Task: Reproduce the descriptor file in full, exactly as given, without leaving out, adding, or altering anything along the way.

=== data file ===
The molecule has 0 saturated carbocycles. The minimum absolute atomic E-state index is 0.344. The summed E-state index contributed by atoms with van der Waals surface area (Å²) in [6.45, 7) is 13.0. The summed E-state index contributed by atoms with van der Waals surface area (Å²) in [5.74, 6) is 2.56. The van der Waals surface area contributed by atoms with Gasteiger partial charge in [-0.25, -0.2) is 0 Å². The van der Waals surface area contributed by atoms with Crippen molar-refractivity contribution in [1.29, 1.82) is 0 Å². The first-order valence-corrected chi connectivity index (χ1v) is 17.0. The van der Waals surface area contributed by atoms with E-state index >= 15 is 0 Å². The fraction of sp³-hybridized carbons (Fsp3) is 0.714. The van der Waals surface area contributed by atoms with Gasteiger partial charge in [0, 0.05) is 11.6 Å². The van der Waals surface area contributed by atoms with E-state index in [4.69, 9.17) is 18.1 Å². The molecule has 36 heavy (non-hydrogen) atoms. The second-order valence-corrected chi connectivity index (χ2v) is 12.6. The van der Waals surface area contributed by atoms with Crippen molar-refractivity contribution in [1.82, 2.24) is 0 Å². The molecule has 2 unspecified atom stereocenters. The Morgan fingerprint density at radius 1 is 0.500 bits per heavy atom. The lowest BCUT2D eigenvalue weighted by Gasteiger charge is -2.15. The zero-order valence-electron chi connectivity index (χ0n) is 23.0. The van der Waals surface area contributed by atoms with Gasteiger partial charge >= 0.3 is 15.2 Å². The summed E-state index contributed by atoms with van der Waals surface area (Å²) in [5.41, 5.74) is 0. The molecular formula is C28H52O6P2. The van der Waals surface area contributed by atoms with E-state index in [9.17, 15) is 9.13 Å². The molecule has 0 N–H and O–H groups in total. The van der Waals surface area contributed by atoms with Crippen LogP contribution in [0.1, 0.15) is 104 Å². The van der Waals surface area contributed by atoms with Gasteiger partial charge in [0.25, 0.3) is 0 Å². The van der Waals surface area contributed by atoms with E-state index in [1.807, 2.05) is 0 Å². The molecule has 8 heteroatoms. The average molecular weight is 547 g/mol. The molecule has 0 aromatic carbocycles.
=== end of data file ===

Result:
The molecule has 0 saturated carbocycles. The minimum absolute atomic E-state index is 0.344. The summed E-state index contributed by atoms with van der Waals surface area (Å²) in [6.45, 7) is 13.0. The summed E-state index contributed by atoms with van der Waals surface area (Å²) in [5.74, 6) is 2.56. The van der Waals surface area contributed by atoms with Gasteiger partial charge in [-0.25, -0.2) is 0 Å². The van der Waals surface area contributed by atoms with Crippen molar-refractivity contribution in [1.29, 1.82) is 0 Å². The first-order valence-corrected chi connectivity index (χ1v) is 17.0. The van der Waals surface area contributed by atoms with E-state index >= 15 is 0 Å². The fraction of sp³-hybridized carbons (Fsp3) is 0.714. The van der Waals surface area contributed by atoms with Gasteiger partial charge in [0, 0.05) is 11.6 Å². The van der Waals surface area contributed by atoms with E-state index in [4.69, 9.17) is 18.1 Å². The molecule has 36 heavy (non-hydrogen) atoms. The second-order valence-corrected chi connectivity index (χ2v) is 12.6. The van der Waals surface area contributed by atoms with Crippen molar-refractivity contribution in [1.82, 2.24) is 0 Å². The molecule has 2 unspecified atom stereocenters. The Morgan fingerprint density at radius 1 is 0.500 bits per heavy atom. The lowest BCUT2D eigenvalue weighted by Gasteiger charge is -2.15. The zero-order valence-electron chi connectivity index (χ0n) is 23.0. The van der Waals surface area contributed by atoms with Gasteiger partial charge >= 0.3 is 15.2 Å². The summed E-state index contributed by atoms with van der Waals surface area (Å²) in [5.41, 5.74) is 0. The molecular formula is C28H52O6P2. The van der Waals surface area contributed by atoms with E-state index in [9.17, 15) is 9.13 Å². The molecule has 0 N–H and O–H groups in total. The van der Waals surface area contributed by atoms with Crippen LogP contribution in [0.1, 0.15) is 104 Å². The van der Waals surface area contributed by atoms with Gasteiger partial charge in [0.25, 0.3) is 0 Å². The van der Waals surface area contributed by atoms with E-state index in [1.807, 2.05) is 0 Å². The molecule has 8 heteroatoms. The average molecular weight is 547 g/mol. The molecule has 0 aromatic carbocycles.